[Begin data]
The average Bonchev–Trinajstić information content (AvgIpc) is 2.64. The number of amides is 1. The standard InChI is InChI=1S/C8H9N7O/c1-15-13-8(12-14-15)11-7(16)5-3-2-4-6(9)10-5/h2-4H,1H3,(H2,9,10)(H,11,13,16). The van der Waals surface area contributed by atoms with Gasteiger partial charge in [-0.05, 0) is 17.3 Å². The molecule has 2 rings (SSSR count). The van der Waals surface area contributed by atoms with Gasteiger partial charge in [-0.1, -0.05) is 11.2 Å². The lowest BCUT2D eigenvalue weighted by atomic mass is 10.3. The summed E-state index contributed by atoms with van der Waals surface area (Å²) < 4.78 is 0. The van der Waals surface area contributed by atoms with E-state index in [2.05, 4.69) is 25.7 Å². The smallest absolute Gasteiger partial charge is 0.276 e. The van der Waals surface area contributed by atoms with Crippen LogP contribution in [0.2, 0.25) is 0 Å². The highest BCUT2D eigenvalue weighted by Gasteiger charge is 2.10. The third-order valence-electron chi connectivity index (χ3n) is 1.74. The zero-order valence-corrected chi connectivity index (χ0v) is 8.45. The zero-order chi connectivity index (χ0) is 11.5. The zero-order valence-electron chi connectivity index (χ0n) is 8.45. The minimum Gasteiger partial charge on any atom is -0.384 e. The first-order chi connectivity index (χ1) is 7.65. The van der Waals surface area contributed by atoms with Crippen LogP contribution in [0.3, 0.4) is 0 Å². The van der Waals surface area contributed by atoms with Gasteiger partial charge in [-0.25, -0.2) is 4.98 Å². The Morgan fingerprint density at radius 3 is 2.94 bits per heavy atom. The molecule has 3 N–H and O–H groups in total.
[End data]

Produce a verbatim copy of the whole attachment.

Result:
The average Bonchev–Trinajstić information content (AvgIpc) is 2.64. The number of amides is 1. The standard InChI is InChI=1S/C8H9N7O/c1-15-13-8(12-14-15)11-7(16)5-3-2-4-6(9)10-5/h2-4H,1H3,(H2,9,10)(H,11,13,16). The van der Waals surface area contributed by atoms with Gasteiger partial charge in [-0.05, 0) is 17.3 Å². The molecule has 2 rings (SSSR count). The van der Waals surface area contributed by atoms with Gasteiger partial charge in [-0.1, -0.05) is 11.2 Å². The lowest BCUT2D eigenvalue weighted by atomic mass is 10.3. The summed E-state index contributed by atoms with van der Waals surface area (Å²) < 4.78 is 0. The van der Waals surface area contributed by atoms with E-state index in [2.05, 4.69) is 25.7 Å². The smallest absolute Gasteiger partial charge is 0.276 e. The van der Waals surface area contributed by atoms with Crippen LogP contribution in [0.2, 0.25) is 0 Å². The highest BCUT2D eigenvalue weighted by Gasteiger charge is 2.10. The third-order valence-electron chi connectivity index (χ3n) is 1.74. The zero-order valence-corrected chi connectivity index (χ0v) is 8.45. The zero-order chi connectivity index (χ0) is 11.5. The zero-order valence-electron chi connectivity index (χ0n) is 8.45. The minimum Gasteiger partial charge on any atom is -0.384 e. The first-order chi connectivity index (χ1) is 7.65. The van der Waals surface area contributed by atoms with Crippen LogP contribution in [0.3, 0.4) is 0 Å². The van der Waals surface area contributed by atoms with Gasteiger partial charge in [-0.25, -0.2) is 4.98 Å². The Morgan fingerprint density at radius 3 is 2.94 bits per heavy atom. The molecule has 3 N–H and O–H groups in total.